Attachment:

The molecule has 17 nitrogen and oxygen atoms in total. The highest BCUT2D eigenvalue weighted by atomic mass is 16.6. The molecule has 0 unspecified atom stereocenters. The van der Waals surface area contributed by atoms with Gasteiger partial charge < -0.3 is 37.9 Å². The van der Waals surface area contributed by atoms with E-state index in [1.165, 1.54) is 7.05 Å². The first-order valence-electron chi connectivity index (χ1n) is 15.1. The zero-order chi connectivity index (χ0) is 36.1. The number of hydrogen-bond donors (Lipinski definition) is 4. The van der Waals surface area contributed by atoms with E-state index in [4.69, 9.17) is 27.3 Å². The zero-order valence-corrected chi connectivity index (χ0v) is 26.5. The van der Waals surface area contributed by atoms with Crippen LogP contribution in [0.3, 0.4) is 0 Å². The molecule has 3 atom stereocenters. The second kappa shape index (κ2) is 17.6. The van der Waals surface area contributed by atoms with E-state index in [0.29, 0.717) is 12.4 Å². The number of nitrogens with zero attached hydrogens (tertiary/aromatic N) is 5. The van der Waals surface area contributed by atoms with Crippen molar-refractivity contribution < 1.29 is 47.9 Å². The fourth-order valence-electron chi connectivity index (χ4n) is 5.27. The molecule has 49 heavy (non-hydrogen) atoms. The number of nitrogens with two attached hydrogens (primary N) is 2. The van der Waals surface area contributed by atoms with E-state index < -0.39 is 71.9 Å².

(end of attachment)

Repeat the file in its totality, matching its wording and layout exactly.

The molecule has 17 nitrogen and oxygen atoms in total. The highest BCUT2D eigenvalue weighted by atomic mass is 16.6. The molecule has 0 unspecified atom stereocenters. The van der Waals surface area contributed by atoms with Gasteiger partial charge < -0.3 is 37.9 Å². The van der Waals surface area contributed by atoms with E-state index in [1.165, 1.54) is 7.05 Å². The first-order valence-electron chi connectivity index (χ1n) is 15.1. The zero-order chi connectivity index (χ0) is 36.1. The number of hydrogen-bond donors (Lipinski definition) is 4. The van der Waals surface area contributed by atoms with E-state index in [4.69, 9.17) is 27.3 Å². The zero-order valence-corrected chi connectivity index (χ0v) is 26.5. The van der Waals surface area contributed by atoms with Crippen LogP contribution in [0.3, 0.4) is 0 Å². The molecule has 3 atom stereocenters. The second kappa shape index (κ2) is 17.6. The van der Waals surface area contributed by atoms with E-state index in [0.29, 0.717) is 12.4 Å². The number of nitrogens with zero attached hydrogens (tertiary/aromatic N) is 5. The van der Waals surface area contributed by atoms with Crippen molar-refractivity contribution < 1.29 is 47.9 Å². The fourth-order valence-electron chi connectivity index (χ4n) is 5.27. The molecule has 49 heavy (non-hydrogen) atoms. The number of nitrogens with two attached hydrogens (primary N) is 2. The van der Waals surface area contributed by atoms with E-state index < -0.39 is 71.9 Å².